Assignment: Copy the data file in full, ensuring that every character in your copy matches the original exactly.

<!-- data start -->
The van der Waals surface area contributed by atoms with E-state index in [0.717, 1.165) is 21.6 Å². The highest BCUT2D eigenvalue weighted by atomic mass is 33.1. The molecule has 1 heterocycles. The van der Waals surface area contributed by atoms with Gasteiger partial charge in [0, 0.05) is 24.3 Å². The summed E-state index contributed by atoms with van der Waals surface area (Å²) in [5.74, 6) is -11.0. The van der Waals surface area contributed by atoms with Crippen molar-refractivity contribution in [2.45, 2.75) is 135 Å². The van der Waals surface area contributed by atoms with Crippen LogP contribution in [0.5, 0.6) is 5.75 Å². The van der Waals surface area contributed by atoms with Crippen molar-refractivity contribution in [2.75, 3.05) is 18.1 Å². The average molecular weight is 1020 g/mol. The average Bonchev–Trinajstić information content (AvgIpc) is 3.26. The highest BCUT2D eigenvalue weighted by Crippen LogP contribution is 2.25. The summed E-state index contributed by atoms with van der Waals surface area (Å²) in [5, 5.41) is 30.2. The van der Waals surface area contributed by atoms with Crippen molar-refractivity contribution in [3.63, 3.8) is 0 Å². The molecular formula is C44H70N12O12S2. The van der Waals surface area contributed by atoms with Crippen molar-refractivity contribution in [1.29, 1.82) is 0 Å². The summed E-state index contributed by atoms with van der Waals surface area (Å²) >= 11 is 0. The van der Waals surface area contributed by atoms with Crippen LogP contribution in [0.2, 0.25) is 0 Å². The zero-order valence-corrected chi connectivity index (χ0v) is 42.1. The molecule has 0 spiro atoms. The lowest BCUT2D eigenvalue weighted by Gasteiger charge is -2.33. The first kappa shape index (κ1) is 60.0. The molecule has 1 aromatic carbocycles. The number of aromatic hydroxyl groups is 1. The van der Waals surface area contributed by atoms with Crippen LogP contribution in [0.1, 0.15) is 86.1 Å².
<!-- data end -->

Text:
The van der Waals surface area contributed by atoms with E-state index in [0.717, 1.165) is 21.6 Å². The highest BCUT2D eigenvalue weighted by atomic mass is 33.1. The molecule has 1 heterocycles. The van der Waals surface area contributed by atoms with Gasteiger partial charge in [0, 0.05) is 24.3 Å². The summed E-state index contributed by atoms with van der Waals surface area (Å²) in [5.74, 6) is -11.0. The van der Waals surface area contributed by atoms with Crippen molar-refractivity contribution in [2.45, 2.75) is 135 Å². The van der Waals surface area contributed by atoms with Crippen LogP contribution in [0.5, 0.6) is 5.75 Å². The van der Waals surface area contributed by atoms with Crippen molar-refractivity contribution in [2.75, 3.05) is 18.1 Å². The average molecular weight is 1020 g/mol. The average Bonchev–Trinajstić information content (AvgIpc) is 3.26. The highest BCUT2D eigenvalue weighted by Crippen LogP contribution is 2.25. The summed E-state index contributed by atoms with van der Waals surface area (Å²) in [5, 5.41) is 30.2. The van der Waals surface area contributed by atoms with Crippen molar-refractivity contribution in [3.63, 3.8) is 0 Å². The molecular formula is C44H70N12O12S2. The van der Waals surface area contributed by atoms with Crippen molar-refractivity contribution in [1.29, 1.82) is 0 Å². The summed E-state index contributed by atoms with van der Waals surface area (Å²) >= 11 is 0. The van der Waals surface area contributed by atoms with Crippen LogP contribution in [0.2, 0.25) is 0 Å². The zero-order valence-corrected chi connectivity index (χ0v) is 42.1. The molecule has 0 spiro atoms. The lowest BCUT2D eigenvalue weighted by Gasteiger charge is -2.33. The first kappa shape index (κ1) is 60.0. The molecule has 1 aromatic carbocycles. The number of aromatic hydroxyl groups is 1. The van der Waals surface area contributed by atoms with Crippen LogP contribution in [0.1, 0.15) is 86.1 Å².